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Mayhem of the Month, April 2020

The Internet these days is full of ideas for how to turn the lemons of our Current Situation into lemonade. Homeschool the children! Clean out your kitchen cabinets! Learn German!

I respond to most of these suggestions with a ladylike Bronx cheer…and yet I offer one of my own: Consider using the enforced down-time, combined with our ebook sale, to explore some writers with whom you might not be familiar. So many mystery authors write in series, and what could be more wonderful than finding a new voice that really speaks to you? Our plan is to use this space to highlight some of our Felonious Favorites, in the hope that you will find, among these lesser-known names, that new writer who will delight and surprise you and make the time go faster.

For example, you probably know Ngiao Marsh (one of the great queens of the British Golden Age of Detective Fiction), but…have you read Elizabeth Daly? She was, famously, Agatha Christie’s favorite mystery writer, and she wrote a delightful Gentleman Sleuth series set in and around New York City in the 1940s and '50s, when Gotham was at its most glamourous and all the men wore hats. It is splendidly civilized. 

Speaking of civilized—are you a fan of The Thin Man, of William Powell and Myrna Loy trading quips (and cocktails!) while solving crimes? You might have a ton of fun with Nathan Aldyne’s “Valentine and Lovelace” series, set in Boston in the late 1970s. I know, from 1930s elegance to the Disco Era sounds like a stretch, but the quips and the cocktails bridge the decades. The Aldyne series also shares a certain relaxed glee common to our favorite vintage fare: it was written and is set in the years just before AIDS cast a black cloud over the gay community, and reading the books is like taking a little vacation in a world where the sun shines and there’s nothing to be scared of. Well, except murderers. Dunno about you, but I could use some of that right now.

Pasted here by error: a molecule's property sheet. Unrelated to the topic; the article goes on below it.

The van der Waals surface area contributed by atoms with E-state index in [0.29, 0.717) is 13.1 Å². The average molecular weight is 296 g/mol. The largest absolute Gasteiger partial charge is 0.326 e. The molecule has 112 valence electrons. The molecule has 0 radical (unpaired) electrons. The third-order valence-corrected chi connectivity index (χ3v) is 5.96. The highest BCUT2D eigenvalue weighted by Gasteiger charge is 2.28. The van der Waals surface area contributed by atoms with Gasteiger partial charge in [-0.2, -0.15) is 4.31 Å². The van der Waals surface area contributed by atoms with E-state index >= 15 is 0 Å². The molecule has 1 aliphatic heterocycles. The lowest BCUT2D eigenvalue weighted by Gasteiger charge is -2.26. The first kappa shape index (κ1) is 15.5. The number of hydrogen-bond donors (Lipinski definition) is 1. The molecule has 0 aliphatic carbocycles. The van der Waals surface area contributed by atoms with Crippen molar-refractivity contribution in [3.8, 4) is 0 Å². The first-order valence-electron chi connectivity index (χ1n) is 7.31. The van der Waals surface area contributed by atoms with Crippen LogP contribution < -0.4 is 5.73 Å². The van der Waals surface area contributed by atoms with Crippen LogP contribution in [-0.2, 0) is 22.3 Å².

But maybe civilized is not what you’re after. A lot of people opt to deal with real-life uncertainty by delving into the imaginary kind. Truly scary books do not make up much of our list, but we do have a handful, chosen because they were so well written, we simply had to publish them. If you have a taste for the shivers, Sarah Rayne’s A Dark Dividing will give you the chills you desire, all wrapped up in an exquisite storyline that drifts between contemporary London and the Edwardian era. Incidentally, I once asked Ms. Rayne why so many of her books feature trips to the very start of the 20th century, and she gave an awfully interesting answer: She said that it’s the earliest period for which we have recordings that allow us to hear what the world really sounded like—the accents, the noises of machinery, the life of a city. I think A Dark Dividing is her best, but you won’t go wrong with her other titles, all of which span various historical periods, none of which are in a series, and all of which are deliciously creepy.

Stay home, stay safe, and take encouragement from Melvin the Marketing Intern, shown here singing the song of his people:

See you in the stacks!


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